by Mark E. Neumann Editor’s Note: this is the eighth in a series of columns about interesting stories connected with Firebirds and Trans Ams.
In my last column, we reviewed prices of Firebirds and Trans Ams at auctions held early in the year. The two auctions we featured – Mecum’s extremely large Kissimmee (Fla.) auction and Barrett-Jackson’s in Scottsdale (Ariz.) – are both held in January at opposite ends of the country. Those are followed by more B-J and Mecum auctions in Las Vegas, Glendale (Ariz.), Palm Beach and Amelia Island (Fla.), and Indianapolis (Mecum’s second largest). The summer brings on an auction in Monterey, plus the MAG auction at Hot August Nights in Reno.
If you want to track the value of your ‘Bird, auctions are a reliable source. Websites like ClassicCars.com and Hemmings, the Bible for classic car collectors, will give you asking prices; auctions will give you “sold” prices. What is my car worth today? Head to an auction site. Of note: Hemmings has also gone into the auction business, holding them online.
January sets the stage
We saw some competitive prices for F-bodies at the Mecum and Barrett-Jackson auctions in January, including a 1973 Firebird Formula (400 ci, 4-speed) for $66,000 (Ed. note: I had one of these in the mid-1990s in Navajo Orange and rare ram air induction. I sold it for about $3,500.) A 1979 Trans Am 10th Anniversary car with the coveted 400 ci and 4-speed sold for $62,700.
And, of course, the penultimate: a 1979 Pontiac Trans Am, unrestored with 38 miles (maybe the ride home from the dealership?), sold for $118,250.
In my last column, we also highlighted a second, low-mileage 1979 Trans Am going up on the block at Mecum’s Glendale, Arizona auction on March 18. I was up front and close to this car, and watched it go through bidding on the Mecum stage. This car, a SE Black and Gold edition, had 145 miles and the desirable 400 ci, four speed combination.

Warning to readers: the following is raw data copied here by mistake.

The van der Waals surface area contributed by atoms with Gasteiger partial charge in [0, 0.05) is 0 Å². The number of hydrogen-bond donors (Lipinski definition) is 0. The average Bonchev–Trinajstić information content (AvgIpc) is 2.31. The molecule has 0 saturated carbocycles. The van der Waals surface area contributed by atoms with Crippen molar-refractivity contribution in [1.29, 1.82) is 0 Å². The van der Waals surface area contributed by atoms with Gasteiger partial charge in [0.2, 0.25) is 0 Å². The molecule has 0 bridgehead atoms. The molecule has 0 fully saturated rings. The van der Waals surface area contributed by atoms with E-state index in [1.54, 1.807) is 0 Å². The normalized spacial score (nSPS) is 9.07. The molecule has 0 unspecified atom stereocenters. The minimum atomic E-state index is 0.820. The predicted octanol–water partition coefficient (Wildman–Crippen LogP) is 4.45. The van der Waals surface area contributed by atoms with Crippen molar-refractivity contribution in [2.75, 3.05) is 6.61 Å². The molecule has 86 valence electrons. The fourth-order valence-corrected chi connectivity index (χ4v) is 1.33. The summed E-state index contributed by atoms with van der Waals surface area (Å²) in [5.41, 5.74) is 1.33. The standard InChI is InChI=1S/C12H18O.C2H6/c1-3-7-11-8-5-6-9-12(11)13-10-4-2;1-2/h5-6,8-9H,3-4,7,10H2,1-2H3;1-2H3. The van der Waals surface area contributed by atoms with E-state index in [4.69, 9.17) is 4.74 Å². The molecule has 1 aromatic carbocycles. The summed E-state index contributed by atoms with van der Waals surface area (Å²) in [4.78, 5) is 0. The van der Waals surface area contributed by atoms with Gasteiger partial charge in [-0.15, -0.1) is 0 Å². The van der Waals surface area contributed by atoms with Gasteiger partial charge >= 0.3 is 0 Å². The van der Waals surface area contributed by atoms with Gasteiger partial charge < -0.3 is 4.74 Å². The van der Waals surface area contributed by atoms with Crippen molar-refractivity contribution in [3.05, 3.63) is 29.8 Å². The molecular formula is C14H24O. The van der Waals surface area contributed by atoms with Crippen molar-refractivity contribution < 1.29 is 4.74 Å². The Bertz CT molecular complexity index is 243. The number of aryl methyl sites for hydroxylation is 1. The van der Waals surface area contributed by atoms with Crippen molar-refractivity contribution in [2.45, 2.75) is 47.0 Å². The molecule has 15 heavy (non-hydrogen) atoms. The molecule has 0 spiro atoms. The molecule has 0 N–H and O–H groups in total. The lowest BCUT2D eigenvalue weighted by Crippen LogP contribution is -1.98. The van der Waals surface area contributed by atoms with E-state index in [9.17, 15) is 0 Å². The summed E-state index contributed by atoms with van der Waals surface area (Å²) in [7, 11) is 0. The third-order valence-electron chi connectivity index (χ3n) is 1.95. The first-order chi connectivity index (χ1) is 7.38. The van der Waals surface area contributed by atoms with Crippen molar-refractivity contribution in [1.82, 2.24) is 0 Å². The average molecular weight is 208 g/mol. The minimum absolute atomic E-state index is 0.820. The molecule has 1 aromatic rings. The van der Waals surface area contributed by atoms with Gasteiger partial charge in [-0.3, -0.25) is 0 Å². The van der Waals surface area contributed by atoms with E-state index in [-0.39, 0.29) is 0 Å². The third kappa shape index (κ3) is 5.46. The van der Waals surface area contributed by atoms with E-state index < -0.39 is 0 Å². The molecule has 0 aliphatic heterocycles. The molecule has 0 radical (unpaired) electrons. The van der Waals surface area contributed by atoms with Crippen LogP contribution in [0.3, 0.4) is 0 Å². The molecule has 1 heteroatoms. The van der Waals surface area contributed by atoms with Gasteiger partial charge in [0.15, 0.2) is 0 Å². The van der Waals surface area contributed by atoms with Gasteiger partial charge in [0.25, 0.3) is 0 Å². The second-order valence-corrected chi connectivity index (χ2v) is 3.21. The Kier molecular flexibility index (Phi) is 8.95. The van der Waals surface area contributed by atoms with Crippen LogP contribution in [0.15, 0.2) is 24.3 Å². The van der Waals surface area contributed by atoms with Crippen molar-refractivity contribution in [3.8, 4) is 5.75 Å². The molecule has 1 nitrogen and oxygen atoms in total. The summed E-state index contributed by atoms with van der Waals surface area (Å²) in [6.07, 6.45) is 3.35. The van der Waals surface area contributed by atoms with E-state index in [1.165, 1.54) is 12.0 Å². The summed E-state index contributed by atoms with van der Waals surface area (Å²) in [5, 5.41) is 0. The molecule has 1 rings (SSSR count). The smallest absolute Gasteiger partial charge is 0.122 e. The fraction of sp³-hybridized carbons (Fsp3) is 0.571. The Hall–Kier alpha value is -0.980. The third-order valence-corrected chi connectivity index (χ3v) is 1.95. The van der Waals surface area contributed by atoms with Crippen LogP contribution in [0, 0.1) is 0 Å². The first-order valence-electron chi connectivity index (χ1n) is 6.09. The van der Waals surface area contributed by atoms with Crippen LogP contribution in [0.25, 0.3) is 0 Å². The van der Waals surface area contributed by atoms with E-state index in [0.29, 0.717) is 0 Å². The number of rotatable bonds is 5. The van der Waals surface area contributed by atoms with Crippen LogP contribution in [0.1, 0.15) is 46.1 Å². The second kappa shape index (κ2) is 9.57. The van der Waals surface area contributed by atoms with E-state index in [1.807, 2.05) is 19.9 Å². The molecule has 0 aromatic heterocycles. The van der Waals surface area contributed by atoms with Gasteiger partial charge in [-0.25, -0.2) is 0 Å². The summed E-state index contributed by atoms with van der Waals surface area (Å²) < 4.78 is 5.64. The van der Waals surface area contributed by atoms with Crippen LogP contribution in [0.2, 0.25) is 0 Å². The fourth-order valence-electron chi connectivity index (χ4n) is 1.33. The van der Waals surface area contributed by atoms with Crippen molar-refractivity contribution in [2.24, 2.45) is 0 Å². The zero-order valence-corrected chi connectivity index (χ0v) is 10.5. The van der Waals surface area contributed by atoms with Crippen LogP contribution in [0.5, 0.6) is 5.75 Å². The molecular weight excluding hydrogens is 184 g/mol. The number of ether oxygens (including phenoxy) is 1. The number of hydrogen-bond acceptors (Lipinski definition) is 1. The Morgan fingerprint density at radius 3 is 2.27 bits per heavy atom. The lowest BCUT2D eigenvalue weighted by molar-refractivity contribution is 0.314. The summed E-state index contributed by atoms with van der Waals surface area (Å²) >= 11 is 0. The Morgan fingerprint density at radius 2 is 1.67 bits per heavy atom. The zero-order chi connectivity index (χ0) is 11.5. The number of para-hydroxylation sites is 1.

The price? The bidding started at $50,000 and went up quickly, eventually settling at $145,000.
Checking in at mid-year
Did we see any similar prices for F-Birds during the remainder of the year? Here are some prices for cars sold at Mecum’s just ended Indianapolis auction in May.
This auction had $126.5 million in total overall sales—an 18% increase over the past Indy auction record of $107 million achieved at last year’s event.
Mecum – Indiana State Fairgrounds
1999 Trans Am 30th Ann. Convertible 2,820 miles (1/535 made) $51,700
1981 Trans Am Turbo SE 3,830 miles $159,500
1969 Trans Am 1/520 Ram Air III cars/4 speed) $165,000
1978 Trans Am (only year for Martinique Blue) $44,000
1977 Trans Am (T-tops) $187,000
2002 Trans Am Collectors Edition 6,200 miles/6 speed/T-tops $50,600
1997 Trans Am 9,881 miles (red) $28,600
The message from collectors and auction houses is that prices are doing well for Pontiacs, particularly the low-mileage copies. Keep those T/As in good condition! East Bound and Down: Smokey and the Bandit hits 45th anniversary
It is hard to believe that 45 years have passed since Burt Reynolds, Jerry Reed, Sally Field and Jackie Gleason banded together to give us “Smokey and the Bandit.” When it was released in 1977 (I was 18 years old), no one expected it to do much in the box office. But it grossed $126.7 million, right behind Star Wars that year.
Smokey and the Bandit II proved successful as well, but the third reprisal was not. Reynolds and Field sat out while Jerry Reed became the new Bandit.
Reynolds had a knack for cashing in on props used in his previous movies (like selling the canoe used in the movie “Deliverance,” in which he starred). He took advantage of the Smokey and Bandit movie’s success by selling off Trans Ams he received through the movie and promoted Black and Gold Trans Ams built by Trans Am Depot. The company, which uses Camaros as a base for their modern Trans Am editions, sold 77 Bandit cars to match the year the movie was released. Reynolds appeared in advertisements for the car and signed the glove boxes of each model produced.
Smokey and the Bandit have been in their last high-speed pursuit; Gleason, who played Texas sheriff Buford T. Justice, died in 1987 of colon cancer. Reed died in 2008 at age 71 due to complications from emphysema and the “Bandit” Burt Reynolds died in 2018 of a heart attack at the age of 82. Sally Field is now 75.
The re-release of the movie in May and June at select theaters across the country coincided with the dates this year for the Bandit Run, a tour put on for Trans Am owners and their cars by Restore a Muscle Car. This year the Bandit Run’s route followed that from the movie – Texarkana, Texas to Helen, Georgia. Over 160 Trans Am participated in the run.
Some of the key lyrics from the movie’s theme song, written and sung by Jerry Reed:
East bound and down, loaded up and truckin’,
We’re gonna do what they say can’t be done.
We’ve got a long way to go and a short time to get there.
I’m east bound, just watch ol’ “Bandit” run.
We certainly did.
About the author: Mark is the second owner of a Buccaneer Red 1974 Pontiac Trans-Am and serves on the copyediting team for the Eagle.